Published March, May, July, September and November each year The Quercy Local • November 2016 - February 2017


Ecclesiastical Committee, made up of MPs and Peers, it scrutinises Church of England legislation, before it is sent for approval by both Houses of Parliament. The Speaker of the House of Commons also appoints an Anglican Chaplain, whose then leads the House of Commons in prayer at the start of each day. In France when there are matters before the Legislative (such as, for example, same-sex marriage) religion cannot be brought into the discussion or decision-making process. God(s) have no say in what is good for the people of the Republic. Citizens of France are seen as members of the Republic above and beyond any other affiliations, including religions. In the United Kingdom issues of legislation, particularly those that may affect matters such as ‘family life’ or ‘ethics’, can end up being convoluted with issues of faith, perceived morality and the religious belief of decision-makers who are actually making decisions on behalf of people of the same and different faiths and none. One of the reasons given for the United Kingdom’s vote to leave the EU was its unwelcome interference in British legislation; so how does the presence of an established and unelected church within the Palace of Westminster remain effectively unchallenged? It is interesting to note that, in theory, the United States of America has separated its church and state, however its banknotes suggest that ‘in God we Trust’ and all Presidents repeat ‘God bless America’. President Bush was a regular partaker of prayer meetings in the White House. Could an atheist be elected to the White House? This does not seem like particularly efficient separation of powers. So why does all this matter? Well, to understand how countries react to situations you need first to have some insight into the influences behind their reactions. Consider the European reactions to the public wearing of Islamic dress. In France, history suggests that this reaction may be to prevent anything from obscuring that essential first alliance to the Republic. An upholding of the principle of Laicité and a belief that religion is a private matter which should not visibly extend to those around you. Perhaps in the UK the instinct is to maintain the supremacy of the Church of England. Maybe neither is the case, but it is worth thinking about and when did you last here anyone discussing this? A solution is not obvious and maybe the status quo is entirely acceptable. It is however crucially important that in order to grow and to understand national differences and to help encourage national cooperation we all become more aware. By A Atkinson If you wish to comment on this – do please email us. We welcome all thoughts and may publish responses in future editions.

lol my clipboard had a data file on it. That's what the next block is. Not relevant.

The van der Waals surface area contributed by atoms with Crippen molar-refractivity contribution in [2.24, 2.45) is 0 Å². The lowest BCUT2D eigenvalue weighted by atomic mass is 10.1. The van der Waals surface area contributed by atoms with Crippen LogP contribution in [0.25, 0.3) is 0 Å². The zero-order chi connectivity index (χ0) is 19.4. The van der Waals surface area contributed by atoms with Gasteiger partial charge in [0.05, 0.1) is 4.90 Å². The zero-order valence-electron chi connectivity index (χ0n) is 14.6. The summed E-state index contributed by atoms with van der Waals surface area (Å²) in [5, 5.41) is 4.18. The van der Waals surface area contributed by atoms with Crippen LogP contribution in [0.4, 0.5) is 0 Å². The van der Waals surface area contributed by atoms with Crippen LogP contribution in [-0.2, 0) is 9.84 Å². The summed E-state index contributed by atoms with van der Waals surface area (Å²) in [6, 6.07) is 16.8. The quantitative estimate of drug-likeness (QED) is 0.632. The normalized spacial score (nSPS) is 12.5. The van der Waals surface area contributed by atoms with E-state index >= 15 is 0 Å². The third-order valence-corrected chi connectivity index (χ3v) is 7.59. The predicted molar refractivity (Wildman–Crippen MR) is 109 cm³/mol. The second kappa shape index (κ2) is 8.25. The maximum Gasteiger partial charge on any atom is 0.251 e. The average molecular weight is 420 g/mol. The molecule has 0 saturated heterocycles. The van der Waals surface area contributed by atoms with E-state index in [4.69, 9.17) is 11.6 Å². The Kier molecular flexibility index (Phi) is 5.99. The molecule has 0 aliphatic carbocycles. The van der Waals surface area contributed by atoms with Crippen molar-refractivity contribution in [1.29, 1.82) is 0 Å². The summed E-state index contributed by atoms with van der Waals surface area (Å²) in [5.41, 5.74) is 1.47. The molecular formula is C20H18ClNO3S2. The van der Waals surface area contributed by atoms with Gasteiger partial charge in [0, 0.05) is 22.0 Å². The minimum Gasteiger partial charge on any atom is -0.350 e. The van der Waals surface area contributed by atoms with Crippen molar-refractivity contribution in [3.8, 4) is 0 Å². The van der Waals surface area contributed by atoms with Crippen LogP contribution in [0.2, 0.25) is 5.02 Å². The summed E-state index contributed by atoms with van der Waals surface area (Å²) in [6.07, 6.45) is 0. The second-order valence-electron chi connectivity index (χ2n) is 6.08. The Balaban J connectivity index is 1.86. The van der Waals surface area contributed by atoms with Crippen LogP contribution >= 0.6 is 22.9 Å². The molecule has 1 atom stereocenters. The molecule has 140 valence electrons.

LAS RAZES Your perfect large gîte

Own pool All rooms en-suite Snooker, wifi, table tennis... Convenient for Lauzerte, Montaigu de Quercy and Montcuq

Las Razes, Touffailles (82190) Tarn et Garonne

The Quercy Local • November 2016 - February 2017 Please support our advertisers and tell them you saw their advert in The Quercy Local